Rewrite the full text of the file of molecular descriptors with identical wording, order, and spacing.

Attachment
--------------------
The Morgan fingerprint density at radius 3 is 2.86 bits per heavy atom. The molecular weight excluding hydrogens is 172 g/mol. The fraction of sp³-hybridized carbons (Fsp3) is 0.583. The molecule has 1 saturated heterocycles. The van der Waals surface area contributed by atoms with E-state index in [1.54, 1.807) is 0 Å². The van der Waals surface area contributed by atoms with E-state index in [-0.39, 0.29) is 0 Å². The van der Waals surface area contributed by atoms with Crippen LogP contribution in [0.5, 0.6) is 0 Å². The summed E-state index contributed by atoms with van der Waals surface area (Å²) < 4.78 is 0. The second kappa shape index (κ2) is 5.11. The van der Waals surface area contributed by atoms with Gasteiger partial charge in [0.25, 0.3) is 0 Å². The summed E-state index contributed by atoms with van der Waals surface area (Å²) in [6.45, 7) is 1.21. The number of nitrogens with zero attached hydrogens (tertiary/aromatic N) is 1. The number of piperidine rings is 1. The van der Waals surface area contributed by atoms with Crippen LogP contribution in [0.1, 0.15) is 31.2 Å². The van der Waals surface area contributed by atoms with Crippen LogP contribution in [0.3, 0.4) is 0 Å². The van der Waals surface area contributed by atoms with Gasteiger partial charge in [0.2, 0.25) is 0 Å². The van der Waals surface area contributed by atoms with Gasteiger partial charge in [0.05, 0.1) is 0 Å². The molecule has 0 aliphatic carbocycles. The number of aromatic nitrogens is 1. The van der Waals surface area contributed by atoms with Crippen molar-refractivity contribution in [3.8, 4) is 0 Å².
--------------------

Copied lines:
The Morgan fingerprint density at radius 3 is 2.86 bits per heavy atom. The molecular weight excluding hydrogens is 172 g/mol. The fraction of sp³-hybridized carbons (Fsp3) is 0.583. The molecule has 1 saturated heterocycles. The van der Waals surface area contributed by atoms with E-state index in [1.54, 1.807) is 0 Å². The van der Waals surface area contributed by atoms with E-state index in [-0.39, 0.29) is 0 Å². The van der Waals surface area contributed by atoms with Crippen LogP contribution in [0.5, 0.6) is 0 Å². The summed E-state index contributed by atoms with van der Waals surface area (Å²) < 4.78 is 0. The second kappa shape index (κ2) is 5.11. The van der Waals surface area contributed by atoms with Gasteiger partial charge in [0.25, 0.3) is 0 Å². The summed E-state index contributed by atoms with van der Waals surface area (Å²) in [6.45, 7) is 1.21. The number of nitrogens with zero attached hydrogens (tertiary/aromatic N) is 1. The number of piperidine rings is 1. The van der Waals surface area contributed by atoms with Crippen LogP contribution in [0.1, 0.15) is 31.2 Å². The van der Waals surface area contributed by atoms with Crippen LogP contribution in [0.3, 0.4) is 0 Å². The van der Waals surface area contributed by atoms with Gasteiger partial charge in [0.2, 0.25) is 0 Å². The van der Waals surface area contributed by atoms with Gasteiger partial charge in [0.05, 0.1) is 0 Å². The molecule has 0 aliphatic carbocycles. The number of aromatic nitrogens is 1. The van der Waals surface area contributed by atoms with Crippen molar-refractivity contribution in [3.8, 4) is 0 Å².